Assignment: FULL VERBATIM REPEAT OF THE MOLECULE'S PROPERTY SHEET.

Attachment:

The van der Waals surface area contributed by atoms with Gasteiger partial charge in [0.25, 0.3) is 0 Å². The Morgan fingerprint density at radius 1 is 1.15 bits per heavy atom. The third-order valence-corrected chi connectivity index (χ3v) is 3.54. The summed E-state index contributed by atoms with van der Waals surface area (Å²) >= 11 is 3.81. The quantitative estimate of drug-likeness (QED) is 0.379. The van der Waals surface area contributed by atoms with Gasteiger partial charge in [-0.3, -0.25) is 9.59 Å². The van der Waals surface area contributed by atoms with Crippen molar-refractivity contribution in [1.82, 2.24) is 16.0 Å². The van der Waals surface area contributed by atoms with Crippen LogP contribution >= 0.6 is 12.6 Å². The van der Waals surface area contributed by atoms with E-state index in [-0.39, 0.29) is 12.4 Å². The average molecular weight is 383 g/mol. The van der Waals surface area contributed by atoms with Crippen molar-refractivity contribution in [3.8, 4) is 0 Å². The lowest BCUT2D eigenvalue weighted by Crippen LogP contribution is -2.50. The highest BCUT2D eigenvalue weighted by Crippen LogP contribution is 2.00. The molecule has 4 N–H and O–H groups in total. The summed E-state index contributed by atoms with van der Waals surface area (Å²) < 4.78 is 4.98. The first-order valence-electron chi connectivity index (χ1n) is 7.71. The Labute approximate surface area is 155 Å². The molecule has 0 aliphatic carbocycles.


The van der Waals surface area contributed by atoms with Gasteiger partial charge in [0.25, 0.3) is 0 Å². The Morgan fingerprint density at radius 1 is 1.15 bits per heavy atom. The third-order valence-corrected chi connectivity index (χ3v) is 3.54. The summed E-state index contributed by atoms with van der Waals surface area (Å²) >= 11 is 3.81. The quantitative estimate of drug-likeness (QED) is 0.379. The van der Waals surface area contributed by atoms with Gasteiger partial charge in [-0.3, -0.25) is 9.59 Å². The van der Waals surface area contributed by atoms with Crippen molar-refractivity contribution in [1.82, 2.24) is 16.0 Å². The van der Waals surface area contributed by atoms with Crippen LogP contribution >= 0.6 is 12.6 Å². The van der Waals surface area contributed by atoms with E-state index in [-0.39, 0.29) is 12.4 Å². The average molecular weight is 383 g/mol. The van der Waals surface area contributed by atoms with Crippen molar-refractivity contribution in [3.8, 4) is 0 Å². The lowest BCUT2D eigenvalue weighted by Crippen LogP contribution is -2.50. The highest BCUT2D eigenvalue weighted by Crippen LogP contribution is 2.00. The molecule has 4 N–H and O–H groups in total. The summed E-state index contributed by atoms with van der Waals surface area (Å²) < 4.78 is 4.98. The first-order valence-electron chi connectivity index (χ1n) is 7.71. The Labute approximate surface area is 155 Å². The molecule has 0 aliphatic carbocycles.